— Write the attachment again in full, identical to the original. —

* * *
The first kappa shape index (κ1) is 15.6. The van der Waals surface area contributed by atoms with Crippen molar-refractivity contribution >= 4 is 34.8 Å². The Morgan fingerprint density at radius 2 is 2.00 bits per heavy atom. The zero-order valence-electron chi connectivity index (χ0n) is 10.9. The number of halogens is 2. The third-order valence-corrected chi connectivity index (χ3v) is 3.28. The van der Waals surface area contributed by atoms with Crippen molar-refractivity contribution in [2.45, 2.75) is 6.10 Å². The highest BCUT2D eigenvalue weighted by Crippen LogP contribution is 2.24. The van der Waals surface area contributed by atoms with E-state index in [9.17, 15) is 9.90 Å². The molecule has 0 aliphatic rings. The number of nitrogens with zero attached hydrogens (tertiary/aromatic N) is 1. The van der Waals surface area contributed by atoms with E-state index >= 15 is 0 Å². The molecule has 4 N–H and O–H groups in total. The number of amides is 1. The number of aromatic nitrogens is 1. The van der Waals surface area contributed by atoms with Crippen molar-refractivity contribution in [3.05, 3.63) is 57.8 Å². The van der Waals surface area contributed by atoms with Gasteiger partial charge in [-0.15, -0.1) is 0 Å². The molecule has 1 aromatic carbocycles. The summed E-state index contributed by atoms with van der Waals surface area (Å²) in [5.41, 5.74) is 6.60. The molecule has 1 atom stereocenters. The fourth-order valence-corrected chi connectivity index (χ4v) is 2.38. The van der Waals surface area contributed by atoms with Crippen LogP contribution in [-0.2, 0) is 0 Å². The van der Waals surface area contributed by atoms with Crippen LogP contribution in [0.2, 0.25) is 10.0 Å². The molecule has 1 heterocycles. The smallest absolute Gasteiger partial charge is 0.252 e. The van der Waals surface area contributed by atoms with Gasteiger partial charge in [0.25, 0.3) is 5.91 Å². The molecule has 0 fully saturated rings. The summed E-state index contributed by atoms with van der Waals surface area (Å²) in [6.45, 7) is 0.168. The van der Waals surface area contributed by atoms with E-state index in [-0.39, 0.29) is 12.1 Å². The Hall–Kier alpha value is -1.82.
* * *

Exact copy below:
The first kappa shape index (κ1) is 15.6. The van der Waals surface area contributed by atoms with Crippen molar-refractivity contribution >= 4 is 34.8 Å². The Morgan fingerprint density at radius 2 is 2.00 bits per heavy atom. The zero-order valence-electron chi connectivity index (χ0n) is 10.9. The number of halogens is 2. The third-order valence-corrected chi connectivity index (χ3v) is 3.28. The van der Waals surface area contributed by atoms with Crippen molar-refractivity contribution in [2.45, 2.75) is 6.10 Å². The highest BCUT2D eigenvalue weighted by Crippen LogP contribution is 2.24. The van der Waals surface area contributed by atoms with E-state index in [9.17, 15) is 9.90 Å². The molecule has 0 aliphatic rings. The number of nitrogens with zero attached hydrogens (tertiary/aromatic N) is 1. The van der Waals surface area contributed by atoms with E-state index >= 15 is 0 Å². The molecule has 4 N–H and O–H groups in total. The number of amides is 1. The number of aromatic nitrogens is 1. The van der Waals surface area contributed by atoms with Crippen molar-refractivity contribution in [3.05, 3.63) is 57.8 Å². The van der Waals surface area contributed by atoms with Gasteiger partial charge in [-0.15, -0.1) is 0 Å². The molecule has 1 aromatic carbocycles. The summed E-state index contributed by atoms with van der Waals surface area (Å²) in [5.41, 5.74) is 6.60. The molecule has 1 atom stereocenters. The fourth-order valence-corrected chi connectivity index (χ4v) is 2.38. The van der Waals surface area contributed by atoms with Crippen LogP contribution in [-0.2, 0) is 0 Å². The van der Waals surface area contributed by atoms with Crippen LogP contribution in [0.2, 0.25) is 10.0 Å². The molecule has 1 heterocycles. The smallest absolute Gasteiger partial charge is 0.252 e. The van der Waals surface area contributed by atoms with Gasteiger partial charge in [0.25, 0.3) is 5.91 Å². The molecule has 0 fully saturated rings. The summed E-state index contributed by atoms with van der Waals surface area (Å²) in [6.45, 7) is 0.168. The van der Waals surface area contributed by atoms with E-state index in [-0.39, 0.29) is 12.1 Å². The Hall–Kier alpha value is -1.82.